by Samuel Gibbs
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The US search company comes under pressure from European data regulators who say the ruling on visibility of search results should apply internationally
Google comes under pressure from European data regulators to apply ‘right to be forgotten’ removals to Google.com. Photograph: Dominic Lipinski/PA
European data regulators are set to instruct Google to apply “right to be forgotten” search result deletions outside of Europe on Google.com.
The Article 29 cross-European panel of data protection watchdogs announced its guidance that search result removals should be carried out beyond local European domains such as google.co.uk, google.fr and google.de to prevent circumvention of the right to be forgotten law.
“De-listing decisions must be implemented in such a way that they guarantee the effective and complete protection of data subjects’ rights and that EU law cannot be circumvented,” Article 29 said in a statement. “Limiting de-listing to EU domains on the grounds that users tend to access search engines via their national domains cannot be considered a sufficient means to satisfactorily guarantee the rights of data subjects according to the ruling.”
‘De-listing should also be effective on all relevant .com domains’
The right to be forgotten ruling allows Europeans to apply to remove outdated information about them from search engine listings. Google has approximately a 90% market share of search in Europe, making it the primary focus of the rulings and watchdog attention.
Google’s initial implementation of the ruling requires users to fill out a form, which is reviewed on a case-by-case basis. The search results may then be removed from a local European domain, but not from the US search giant’s main google.com domain or other non-European domains.
Since launching its webform for right to be forgotten requests in May, 174,266 requests have been filed for 602,479 links according to the company. Google has removed 352,450 links or 58.5% of the requested search results from across Europe.
France ranks top with 34,632 requests for 105,593 links, Germany second with 29,528 requests for 103,089 links and the UK third with 22,467 requests for 81,413 links.
Only searches that include a person’s name will provoke the search result blocks under the right to be forgotten ruling. Searches for the same article or website that do not include the name, instead relying on other keywords, will still show the search result.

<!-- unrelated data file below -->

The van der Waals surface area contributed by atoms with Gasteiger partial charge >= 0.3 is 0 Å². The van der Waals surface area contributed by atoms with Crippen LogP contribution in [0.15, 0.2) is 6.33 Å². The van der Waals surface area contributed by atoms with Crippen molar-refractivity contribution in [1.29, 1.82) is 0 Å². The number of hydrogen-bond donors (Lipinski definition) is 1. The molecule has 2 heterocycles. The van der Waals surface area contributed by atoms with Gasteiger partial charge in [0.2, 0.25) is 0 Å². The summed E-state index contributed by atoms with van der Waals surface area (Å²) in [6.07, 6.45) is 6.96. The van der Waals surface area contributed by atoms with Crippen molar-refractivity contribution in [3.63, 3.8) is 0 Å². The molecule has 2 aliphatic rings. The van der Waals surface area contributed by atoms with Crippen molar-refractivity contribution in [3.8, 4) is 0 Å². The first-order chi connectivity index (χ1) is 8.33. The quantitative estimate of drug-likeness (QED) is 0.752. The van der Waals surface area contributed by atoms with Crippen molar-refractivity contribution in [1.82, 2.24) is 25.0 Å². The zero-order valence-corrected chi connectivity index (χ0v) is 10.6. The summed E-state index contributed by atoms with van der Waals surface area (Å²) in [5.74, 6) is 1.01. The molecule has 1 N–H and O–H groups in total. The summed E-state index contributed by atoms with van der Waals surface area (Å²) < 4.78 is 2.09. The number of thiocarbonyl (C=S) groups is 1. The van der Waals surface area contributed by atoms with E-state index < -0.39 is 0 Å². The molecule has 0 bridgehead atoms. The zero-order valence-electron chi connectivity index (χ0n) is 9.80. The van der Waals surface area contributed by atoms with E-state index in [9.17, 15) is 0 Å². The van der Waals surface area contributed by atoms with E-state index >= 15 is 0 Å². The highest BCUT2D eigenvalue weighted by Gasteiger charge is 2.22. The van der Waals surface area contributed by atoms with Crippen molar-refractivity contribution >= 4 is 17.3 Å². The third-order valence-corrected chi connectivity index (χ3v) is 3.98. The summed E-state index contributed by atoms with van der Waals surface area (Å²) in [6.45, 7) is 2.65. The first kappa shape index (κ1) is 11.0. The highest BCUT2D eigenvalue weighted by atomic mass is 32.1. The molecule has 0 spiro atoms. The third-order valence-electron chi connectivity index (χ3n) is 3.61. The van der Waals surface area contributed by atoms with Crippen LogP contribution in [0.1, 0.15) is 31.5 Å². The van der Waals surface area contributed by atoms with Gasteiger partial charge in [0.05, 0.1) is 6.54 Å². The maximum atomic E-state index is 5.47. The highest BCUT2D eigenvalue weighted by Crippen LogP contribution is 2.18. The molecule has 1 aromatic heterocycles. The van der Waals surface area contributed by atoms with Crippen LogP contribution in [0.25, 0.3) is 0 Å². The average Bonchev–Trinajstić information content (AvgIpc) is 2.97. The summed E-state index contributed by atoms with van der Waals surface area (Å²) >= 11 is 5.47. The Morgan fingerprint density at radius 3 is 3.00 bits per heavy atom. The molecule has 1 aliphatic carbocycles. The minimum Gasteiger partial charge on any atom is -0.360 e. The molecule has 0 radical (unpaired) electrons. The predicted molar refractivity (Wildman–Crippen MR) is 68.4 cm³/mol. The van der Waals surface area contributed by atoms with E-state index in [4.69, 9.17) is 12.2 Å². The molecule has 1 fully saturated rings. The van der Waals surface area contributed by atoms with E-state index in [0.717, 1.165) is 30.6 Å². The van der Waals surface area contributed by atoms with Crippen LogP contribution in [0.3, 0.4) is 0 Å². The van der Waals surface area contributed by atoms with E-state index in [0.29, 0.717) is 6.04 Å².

Google also places a warning on named searches that “some results may have been removed under data protection law in Europe”.
Article 29 considers this insufficient to satisfy the ruling stating that: “in practice, this means that in any case de-listing should also be effective on all relevant .com domains.”
“We haven’t yet seen the Article 29 Working Party’s guidelines, but we will study them carefully when they’re published,” a Google spokesman told the Guardian.
The Article 29 working group represents all the major data regulators across Europe and issues guidelines on pan-European regulatory issues. But it is down to the data regulators in the individual countries, including the UK’s Information commissioners office (Ico), to enforce the guidelines.
“We will use these guidelines, which we played a significant part in developing, as the basis for our own implementation of the judgment. This will reflect the specific requirements of the UK Data Protection Act,” said David Smith, Ico deputy commissioner and director of data protection in a statement to the Guardian. “In the coming weeks we will publish our own version of the guidelines and information for the public to help them understand when they can expect a search result based on their name to be delisted.”
“The internet brings an international element to our work, and in reality our powers are limited to enforcement against data controllers within our jurisdiction. Nevertheless, the effect of the judgement should not be easily circumvented, meaning that delisting should be effective on all relevant domains. This means that removing links to a .co.uk search engine, but not to a .com search engine that is readily accessible in the UK, is unlikely to be enough to do what the ruling requires,” Smith said.